The publishing industry traveled a long road since the fellow in the picture above cranked out his masterpieces. In the 18th century, the Gutenberg press and Martin Luther’s prolific theological output moved the printing industry forward. Perhaps this is the most graphic example of successful self-publishing.

Old School

For years, traditional publishing has been, well, traditional. The publishing house’s editors work individually with writers to prepare their books for publication. The “house” handles the cover design, printing, and supposedly, marketing. Writers may or may not receive advances on their royalties, but in the end, the publishing house gets the lion’s share. Almost all large publishing houses work only with literary agents. Now most publishing houses will not consider a writer without a sizeable platform already in place for marketing .

No wonder authors turned to self-publishing. The term has a bad rap because it is associated with what was once called “vanity press.” Some excellent  books have sold this way. Now, well-known writers  self-publish. A talented writer with the right skill set, like John Caligiuri (see my blog, Author Turned Publisher January 7) thrive in the self-publishing mode.

Alas, I for one, lack his expertise, as well as his ability to write several books in a series within a few years. I’m still working on my five-year-old novel, The Divine Meddler. Frankly, I want it both ways — input in my book’s creation and a quicker timeline to publication. I need expert editing help, not just proof-reading. And marketing looms before me like a dark forest.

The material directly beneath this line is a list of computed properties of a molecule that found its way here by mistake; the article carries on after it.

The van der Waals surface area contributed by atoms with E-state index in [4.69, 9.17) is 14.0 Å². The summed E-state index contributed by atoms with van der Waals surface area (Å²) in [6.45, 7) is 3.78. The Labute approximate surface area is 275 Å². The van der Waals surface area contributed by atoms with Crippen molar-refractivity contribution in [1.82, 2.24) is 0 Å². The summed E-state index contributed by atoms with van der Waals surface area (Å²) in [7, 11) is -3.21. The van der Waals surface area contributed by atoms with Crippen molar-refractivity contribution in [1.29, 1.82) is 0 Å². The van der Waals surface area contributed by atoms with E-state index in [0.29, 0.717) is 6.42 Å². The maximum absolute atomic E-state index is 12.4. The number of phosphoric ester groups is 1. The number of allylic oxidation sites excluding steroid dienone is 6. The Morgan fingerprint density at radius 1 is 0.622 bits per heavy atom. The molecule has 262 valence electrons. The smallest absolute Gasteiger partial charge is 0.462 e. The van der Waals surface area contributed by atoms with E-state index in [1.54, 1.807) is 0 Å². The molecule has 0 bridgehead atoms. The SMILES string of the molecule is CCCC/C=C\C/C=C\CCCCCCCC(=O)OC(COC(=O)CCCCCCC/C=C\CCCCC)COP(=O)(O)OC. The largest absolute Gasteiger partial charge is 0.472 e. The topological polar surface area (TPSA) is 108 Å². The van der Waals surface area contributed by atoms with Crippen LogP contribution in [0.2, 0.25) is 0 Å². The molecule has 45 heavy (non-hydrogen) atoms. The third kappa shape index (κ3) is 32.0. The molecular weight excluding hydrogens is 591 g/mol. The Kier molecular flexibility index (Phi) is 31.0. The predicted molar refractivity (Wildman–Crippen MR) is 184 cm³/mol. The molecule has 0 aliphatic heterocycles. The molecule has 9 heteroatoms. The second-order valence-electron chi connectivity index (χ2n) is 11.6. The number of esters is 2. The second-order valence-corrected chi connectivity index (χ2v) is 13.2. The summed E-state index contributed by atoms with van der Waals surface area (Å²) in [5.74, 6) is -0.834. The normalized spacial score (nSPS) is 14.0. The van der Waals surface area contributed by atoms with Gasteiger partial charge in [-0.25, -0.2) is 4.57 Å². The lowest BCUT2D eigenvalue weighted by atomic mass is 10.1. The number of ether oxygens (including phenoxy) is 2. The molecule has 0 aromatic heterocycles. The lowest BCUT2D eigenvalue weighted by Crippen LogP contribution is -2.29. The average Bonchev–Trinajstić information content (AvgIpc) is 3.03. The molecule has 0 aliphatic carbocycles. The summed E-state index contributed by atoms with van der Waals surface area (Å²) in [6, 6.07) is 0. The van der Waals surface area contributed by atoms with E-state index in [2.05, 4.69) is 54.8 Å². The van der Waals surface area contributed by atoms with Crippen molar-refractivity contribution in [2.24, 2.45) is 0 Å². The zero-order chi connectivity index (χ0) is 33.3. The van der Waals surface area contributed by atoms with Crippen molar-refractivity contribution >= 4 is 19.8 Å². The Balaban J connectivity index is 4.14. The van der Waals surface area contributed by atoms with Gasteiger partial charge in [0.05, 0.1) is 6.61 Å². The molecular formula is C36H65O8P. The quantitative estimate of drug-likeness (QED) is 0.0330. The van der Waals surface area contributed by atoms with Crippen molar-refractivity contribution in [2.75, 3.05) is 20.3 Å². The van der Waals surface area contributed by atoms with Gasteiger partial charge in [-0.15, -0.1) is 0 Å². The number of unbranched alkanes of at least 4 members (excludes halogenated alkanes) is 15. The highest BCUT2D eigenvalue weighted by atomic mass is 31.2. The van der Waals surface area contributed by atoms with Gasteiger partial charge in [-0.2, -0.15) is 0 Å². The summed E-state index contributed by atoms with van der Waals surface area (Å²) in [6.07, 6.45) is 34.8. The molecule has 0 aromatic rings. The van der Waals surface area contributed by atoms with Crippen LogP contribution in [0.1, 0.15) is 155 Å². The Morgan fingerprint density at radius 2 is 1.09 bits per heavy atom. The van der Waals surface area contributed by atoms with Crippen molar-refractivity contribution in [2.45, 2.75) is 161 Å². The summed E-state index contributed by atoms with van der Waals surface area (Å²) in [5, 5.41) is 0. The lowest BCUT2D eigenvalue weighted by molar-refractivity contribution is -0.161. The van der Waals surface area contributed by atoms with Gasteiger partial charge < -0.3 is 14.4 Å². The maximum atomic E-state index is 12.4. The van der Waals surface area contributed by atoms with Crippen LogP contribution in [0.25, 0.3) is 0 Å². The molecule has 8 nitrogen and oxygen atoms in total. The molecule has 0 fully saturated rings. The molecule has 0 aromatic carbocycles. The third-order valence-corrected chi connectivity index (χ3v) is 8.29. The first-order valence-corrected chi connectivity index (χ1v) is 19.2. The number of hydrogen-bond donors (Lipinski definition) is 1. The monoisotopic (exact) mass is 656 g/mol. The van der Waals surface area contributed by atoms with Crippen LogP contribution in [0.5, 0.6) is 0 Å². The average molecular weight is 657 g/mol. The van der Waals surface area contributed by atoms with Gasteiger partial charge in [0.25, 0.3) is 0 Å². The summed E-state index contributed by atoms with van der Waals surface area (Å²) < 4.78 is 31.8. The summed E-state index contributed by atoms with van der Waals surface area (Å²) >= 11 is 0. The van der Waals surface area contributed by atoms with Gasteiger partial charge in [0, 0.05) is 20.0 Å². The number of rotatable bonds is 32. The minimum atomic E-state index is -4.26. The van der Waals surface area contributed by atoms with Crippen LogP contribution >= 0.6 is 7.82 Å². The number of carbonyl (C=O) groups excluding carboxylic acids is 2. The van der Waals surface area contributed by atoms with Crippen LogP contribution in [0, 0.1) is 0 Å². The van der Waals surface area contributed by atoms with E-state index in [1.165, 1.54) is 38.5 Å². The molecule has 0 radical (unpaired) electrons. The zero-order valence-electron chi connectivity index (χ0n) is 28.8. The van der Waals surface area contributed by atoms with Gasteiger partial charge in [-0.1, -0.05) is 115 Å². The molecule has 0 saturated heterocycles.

Agents want clients who will generate income for them, as do large publishing houses. Not an author who will ever crank out a book a year, I enjoy writing articles and devotionals and have no plans to stop. I would only frustrate an agent.

Another Option

Even using one of the well-known self-publishing companies that offer services to help an author self-publish, would not give me the extent of the professional expertise I am looking for in all areas from editing to marketing.

Frankly, I want the best of both worlds, a third option, if you will.

A hybrid, or” Boutique” publishing company blends the features of traditional publishing with the control authors have with self-publishing. While authors pay for services they would need if they self-publish, they work one-on-one with a team of experts, all dedicated to the success of their clients’ books. Because the small publishers do better when their clients do well, they invest heavily in the potential success of a fiction or non-fiction book, from creation to marketing. And the author gets a larger share of royalties than he or she would with traditional publishing.

Authors have more choices than ever before. Personal preferences, skill sets, finances, comfort level, etc. now play in determining one’s best publishing route.

Thankfully, the writing profession finally has acknowledged that all modes of publication are valid. I‘ve read poorly written traditionally published books and page turning self-published books. So keep writing my fellow scribes and put your books out there!